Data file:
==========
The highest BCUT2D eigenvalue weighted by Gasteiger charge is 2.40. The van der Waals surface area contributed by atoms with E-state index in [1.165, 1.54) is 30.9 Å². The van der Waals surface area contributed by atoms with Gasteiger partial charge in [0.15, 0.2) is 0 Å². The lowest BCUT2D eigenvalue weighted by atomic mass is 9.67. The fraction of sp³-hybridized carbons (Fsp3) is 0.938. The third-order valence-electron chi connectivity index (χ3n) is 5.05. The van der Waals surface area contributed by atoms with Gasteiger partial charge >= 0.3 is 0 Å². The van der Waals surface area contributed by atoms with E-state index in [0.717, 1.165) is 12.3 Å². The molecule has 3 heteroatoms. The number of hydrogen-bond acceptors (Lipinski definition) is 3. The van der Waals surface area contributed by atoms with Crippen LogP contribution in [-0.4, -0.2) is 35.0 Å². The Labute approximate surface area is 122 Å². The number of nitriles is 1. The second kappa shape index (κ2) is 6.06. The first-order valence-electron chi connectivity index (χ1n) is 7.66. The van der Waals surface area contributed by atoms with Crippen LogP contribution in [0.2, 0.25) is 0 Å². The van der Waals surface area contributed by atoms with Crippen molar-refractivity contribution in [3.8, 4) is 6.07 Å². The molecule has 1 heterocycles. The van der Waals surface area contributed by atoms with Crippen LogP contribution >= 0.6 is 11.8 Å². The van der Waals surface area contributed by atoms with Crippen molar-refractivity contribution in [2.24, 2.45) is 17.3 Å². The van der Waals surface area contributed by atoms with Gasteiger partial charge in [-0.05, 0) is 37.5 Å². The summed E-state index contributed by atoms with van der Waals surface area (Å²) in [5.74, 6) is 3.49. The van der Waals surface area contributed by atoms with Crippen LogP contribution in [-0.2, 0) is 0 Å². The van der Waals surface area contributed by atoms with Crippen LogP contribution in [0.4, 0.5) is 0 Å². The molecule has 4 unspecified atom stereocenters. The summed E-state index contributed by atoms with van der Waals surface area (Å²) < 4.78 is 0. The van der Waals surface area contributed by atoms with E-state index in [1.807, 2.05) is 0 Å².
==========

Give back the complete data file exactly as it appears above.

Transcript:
The highest BCUT2D eigenvalue weighted by Gasteiger charge is 2.40. The van der Waals surface area contributed by atoms with E-state index in [1.165, 1.54) is 30.9 Å². The van der Waals surface area contributed by atoms with Gasteiger partial charge in [0.15, 0.2) is 0 Å². The lowest BCUT2D eigenvalue weighted by atomic mass is 9.67. The fraction of sp³-hybridized carbons (Fsp3) is 0.938. The third-order valence-electron chi connectivity index (χ3n) is 5.05. The van der Waals surface area contributed by atoms with Gasteiger partial charge >= 0.3 is 0 Å². The van der Waals surface area contributed by atoms with E-state index in [0.717, 1.165) is 12.3 Å². The molecule has 3 heteroatoms. The number of hydrogen-bond acceptors (Lipinski definition) is 3. The van der Waals surface area contributed by atoms with Crippen LogP contribution in [-0.4, -0.2) is 35.0 Å². The Labute approximate surface area is 122 Å². The number of nitriles is 1. The second kappa shape index (κ2) is 6.06. The first-order valence-electron chi connectivity index (χ1n) is 7.66. The van der Waals surface area contributed by atoms with Crippen LogP contribution in [0.2, 0.25) is 0 Å². The van der Waals surface area contributed by atoms with Crippen molar-refractivity contribution in [3.8, 4) is 6.07 Å². The molecule has 1 heterocycles. The van der Waals surface area contributed by atoms with Crippen LogP contribution >= 0.6 is 11.8 Å². The van der Waals surface area contributed by atoms with Crippen molar-refractivity contribution in [2.24, 2.45) is 17.3 Å². The van der Waals surface area contributed by atoms with Gasteiger partial charge in [-0.05, 0) is 37.5 Å². The summed E-state index contributed by atoms with van der Waals surface area (Å²) in [5.74, 6) is 3.49. The van der Waals surface area contributed by atoms with Crippen LogP contribution in [-0.2, 0) is 0 Å². The van der Waals surface area contributed by atoms with Crippen LogP contribution in [0.4, 0.5) is 0 Å². The molecule has 4 unspecified atom stereocenters. The summed E-state index contributed by atoms with van der Waals surface area (Å²) < 4.78 is 0. The van der Waals surface area contributed by atoms with E-state index in [1.807, 2.05) is 0 Å².